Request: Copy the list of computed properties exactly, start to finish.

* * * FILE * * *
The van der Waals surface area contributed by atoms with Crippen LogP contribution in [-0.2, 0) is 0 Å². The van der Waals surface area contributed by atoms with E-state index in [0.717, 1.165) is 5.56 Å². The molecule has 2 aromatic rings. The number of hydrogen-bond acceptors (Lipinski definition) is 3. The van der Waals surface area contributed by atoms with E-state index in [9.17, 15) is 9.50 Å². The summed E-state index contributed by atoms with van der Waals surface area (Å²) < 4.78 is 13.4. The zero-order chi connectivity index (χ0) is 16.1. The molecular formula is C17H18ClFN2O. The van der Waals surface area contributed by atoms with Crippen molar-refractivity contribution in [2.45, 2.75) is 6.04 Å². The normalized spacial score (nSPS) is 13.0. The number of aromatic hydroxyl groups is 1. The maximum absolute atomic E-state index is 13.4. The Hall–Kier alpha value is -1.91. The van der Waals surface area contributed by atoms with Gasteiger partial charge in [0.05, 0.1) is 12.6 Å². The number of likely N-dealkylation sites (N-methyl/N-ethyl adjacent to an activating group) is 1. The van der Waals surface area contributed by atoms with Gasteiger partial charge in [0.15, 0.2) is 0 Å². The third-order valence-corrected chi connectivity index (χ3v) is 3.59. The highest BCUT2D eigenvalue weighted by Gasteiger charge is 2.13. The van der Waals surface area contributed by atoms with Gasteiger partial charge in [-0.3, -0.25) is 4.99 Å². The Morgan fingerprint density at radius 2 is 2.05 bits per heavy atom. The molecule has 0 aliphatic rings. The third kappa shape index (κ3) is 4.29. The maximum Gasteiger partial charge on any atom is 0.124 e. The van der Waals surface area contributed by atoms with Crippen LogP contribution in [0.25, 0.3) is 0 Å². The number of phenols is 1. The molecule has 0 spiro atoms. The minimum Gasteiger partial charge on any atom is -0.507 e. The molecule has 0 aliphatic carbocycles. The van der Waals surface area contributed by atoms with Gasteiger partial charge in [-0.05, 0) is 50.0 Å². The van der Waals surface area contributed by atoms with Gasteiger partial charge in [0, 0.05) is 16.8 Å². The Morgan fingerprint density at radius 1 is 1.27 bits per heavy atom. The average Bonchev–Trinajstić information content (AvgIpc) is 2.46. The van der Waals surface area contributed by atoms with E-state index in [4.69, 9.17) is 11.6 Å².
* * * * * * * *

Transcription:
The van der Waals surface area contributed by atoms with Crippen LogP contribution in [-0.2, 0) is 0 Å². The van der Waals surface area contributed by atoms with E-state index in [0.717, 1.165) is 5.56 Å². The molecule has 2 aromatic rings. The number of hydrogen-bond acceptors (Lipinski definition) is 3. The van der Waals surface area contributed by atoms with E-state index in [9.17, 15) is 9.50 Å². The summed E-state index contributed by atoms with van der Waals surface area (Å²) < 4.78 is 13.4. The zero-order chi connectivity index (χ0) is 16.1. The molecular formula is C17H18ClFN2O. The van der Waals surface area contributed by atoms with Crippen molar-refractivity contribution in [2.45, 2.75) is 6.04 Å². The normalized spacial score (nSPS) is 13.0. The number of aromatic hydroxyl groups is 1. The maximum absolute atomic E-state index is 13.4. The Hall–Kier alpha value is -1.91. The van der Waals surface area contributed by atoms with Gasteiger partial charge in [0.05, 0.1) is 12.6 Å². The number of likely N-dealkylation sites (N-methyl/N-ethyl adjacent to an activating group) is 1. The van der Waals surface area contributed by atoms with Gasteiger partial charge in [0.15, 0.2) is 0 Å². The third-order valence-corrected chi connectivity index (χ3v) is 3.59. The highest BCUT2D eigenvalue weighted by Gasteiger charge is 2.13. The van der Waals surface area contributed by atoms with Gasteiger partial charge in [-0.3, -0.25) is 4.99 Å². The Morgan fingerprint density at radius 2 is 2.05 bits per heavy atom. The molecule has 0 aliphatic rings. The third kappa shape index (κ3) is 4.29. The maximum Gasteiger partial charge on any atom is 0.124 e. The van der Waals surface area contributed by atoms with Crippen LogP contribution in [0.25, 0.3) is 0 Å². The number of phenols is 1. The molecule has 0 spiro atoms. The minimum Gasteiger partial charge on any atom is -0.507 e. The molecule has 0 aliphatic carbocycles. The van der Waals surface area contributed by atoms with Gasteiger partial charge in [-0.05, 0) is 50.0 Å². The van der Waals surface area contributed by atoms with Gasteiger partial charge in [0, 0.05) is 16.8 Å². The Morgan fingerprint density at radius 1 is 1.27 bits per heavy atom. The average Bonchev–Trinajstić information content (AvgIpc) is 2.46. The van der Waals surface area contributed by atoms with E-state index in [4.69, 9.17) is 11.6 Å².